SEC Commissioner Hester Peirce is in Singapore, a noted Asian Fintech hub, talking about digital assets. Peirce, speaking at the SUSS [Singapore University of Social Sciences] Convergence Forum, addressed the audience about innovation – something that frequently makes regulators nervous. Change is hard.
Alluding to the fact that many crypto-preneurs have decamped from the US to more welcoming jurisdictions such as Singapore, Commissioner Peirce said that because much of the innovation is taking place outside the US we should be thinking more about cross border cooperation.
“Regulators’ concerns today about the cross-border regulation of digital assets in many ways mirror concerns they have more generally in regulating cross-border market activity. These concerns include the fear that we will not be able to examine foreign entities registered to operate in our markets and, more generally, that our ability to enforce domestic rules will be stymied by our inability to regulate outside our borders. We also think about whether the application of our regulatory framework matches investor expectations. If the investors, the platforms on which they are transacting, and the companies in which they are investing are all operating in one country, the investor knows which country’s rules apply, but things get more complicated when multiple jurisdictions are involved. Another regulatory concern is understanding which assets will be available to meet domestic obligations if a foreign entity fails and what rules will govern the wind-down of the institution and protect any affected investors.”
These concerns regarding crypto offerings are magnified says Peirce. First, we are still in the formative years of digital asset offerings and applicable compliance. Second, crypto offerings tend to be global by nature.
It makes it that more difficult that digital assets may be a security, commodity, a currency, or something else. Depending on where you are standing those definitions may change. Understandably, securities regulators have a distaste for such ambiguity.
Many countries are working on regulatory frameworks to address the novel challenges these assets present, notes Peirce. This regulatory friction creates regulatory competition. Something that is healthy, according to the Commissioner. This friction is also an “opportunity to learn from one another:”
“I often have expressed my concern that the U.S. will fall behind other countries in attracting crypto-related businesses unless we are more forward-leaning in establishing a regulatory regime with discernible parameters. The U.S. SEC can look to our counterparts overseas for ideas in untangling some of our most difficult legal and policy questions in this area. Other countries, the citizens of which are already actively trading and using cryptocurrencies, are confronting the same questions we are as they create their own regulatory regimes. The resulting regulatory competition will allow us to see what works well and what does not work at all. My fondness for competitive markets extends to regulatory markets.”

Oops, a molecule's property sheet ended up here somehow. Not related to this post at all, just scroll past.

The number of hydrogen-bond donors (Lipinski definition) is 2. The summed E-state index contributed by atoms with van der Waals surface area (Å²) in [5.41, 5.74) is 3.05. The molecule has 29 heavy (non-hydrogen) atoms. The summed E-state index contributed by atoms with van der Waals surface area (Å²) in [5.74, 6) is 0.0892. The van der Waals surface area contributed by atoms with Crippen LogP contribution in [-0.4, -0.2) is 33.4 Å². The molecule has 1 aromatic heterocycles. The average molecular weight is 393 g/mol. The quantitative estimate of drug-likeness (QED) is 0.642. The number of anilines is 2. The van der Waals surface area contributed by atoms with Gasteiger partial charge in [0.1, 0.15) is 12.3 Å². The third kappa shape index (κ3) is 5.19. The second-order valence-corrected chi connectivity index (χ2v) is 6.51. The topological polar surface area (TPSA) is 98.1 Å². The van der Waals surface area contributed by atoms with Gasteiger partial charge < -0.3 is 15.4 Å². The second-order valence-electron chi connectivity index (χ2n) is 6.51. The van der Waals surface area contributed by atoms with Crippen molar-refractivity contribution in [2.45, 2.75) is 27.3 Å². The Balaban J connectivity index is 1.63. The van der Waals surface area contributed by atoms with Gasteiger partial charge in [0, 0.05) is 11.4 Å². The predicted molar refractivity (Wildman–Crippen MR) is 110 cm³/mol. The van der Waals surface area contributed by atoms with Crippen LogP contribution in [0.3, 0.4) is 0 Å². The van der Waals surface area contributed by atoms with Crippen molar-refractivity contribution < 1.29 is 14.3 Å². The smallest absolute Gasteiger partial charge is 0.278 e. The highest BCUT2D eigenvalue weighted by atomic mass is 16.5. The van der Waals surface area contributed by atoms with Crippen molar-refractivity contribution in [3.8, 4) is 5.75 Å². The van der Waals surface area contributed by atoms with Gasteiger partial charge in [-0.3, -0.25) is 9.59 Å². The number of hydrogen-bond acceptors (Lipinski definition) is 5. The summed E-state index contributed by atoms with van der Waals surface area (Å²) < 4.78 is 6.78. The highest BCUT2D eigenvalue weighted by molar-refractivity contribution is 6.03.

Commissioner Peirce reviews the progress at the SEC in the regulation of digital assets. While things are moving forward, the current legal definition of a security is unfortunately “nebulous,” according to the Commissioner. She adds that she would support the creation of a “non-exclusive safe harbor for the offer and sale of certain tokens.”
Commissioner Peirce explains her hypothetical approach:
“A non-exclusive safe harbor would permit issuers to offer tokens under an alternative regime with robust requirements. The relief could be time-limited to guard against reliance on the safe harbor by projects without a workable plan to build operational networks. The requirements would be tailored to the needs of purchasers digital assets in a way that our current regulations are not. Trading to get tokens in and out of the hands of developers and users would be permitted. Disclosures important to purchasers of tokens intended for use in open-source networks are likely to differ from disclosures important to purchasers of common stock. Professor Chris Brummer, among others, has pointed out that the information that token purchasers want is not necessarily the same as the information the securities laws would give them. Legislative proposals to exempt token offerings from the securities laws also recognize that the securities framework may not be the appropriate one for all tokens.”
Peirce concedes that the concept is preliminary and needs more work but the goal would be to craft a regulatory regime that does not “choke token networks” before they launch. This concern has been shared by other US policymakers as well as many digital asset firms.
While Peirce believes a single regulatory framework for digital assets would be “unwise,” regulators can share information and learn from each other to “smooth cross border transactions while stamping out fraud.”
Part of Commissioner Peirce’s Asian trip is being spent meeting with crypto innovators and supportive regulators sharing their perspective, and experience, as to how to best manage blockchain tech.
Hopefully, the other SEC Commissioners will follow in Peirce’s exploratory footsteps. The US should learn from other jurisdictions and borrow rules and processes that work elsewhere and make them their own.
See Commissioner Peirce’s Speech below.
Hester Peirce SEC.gov | Renegade Pandas: Opportunities for Cross Border Cooperation in Regulation of Digital Assets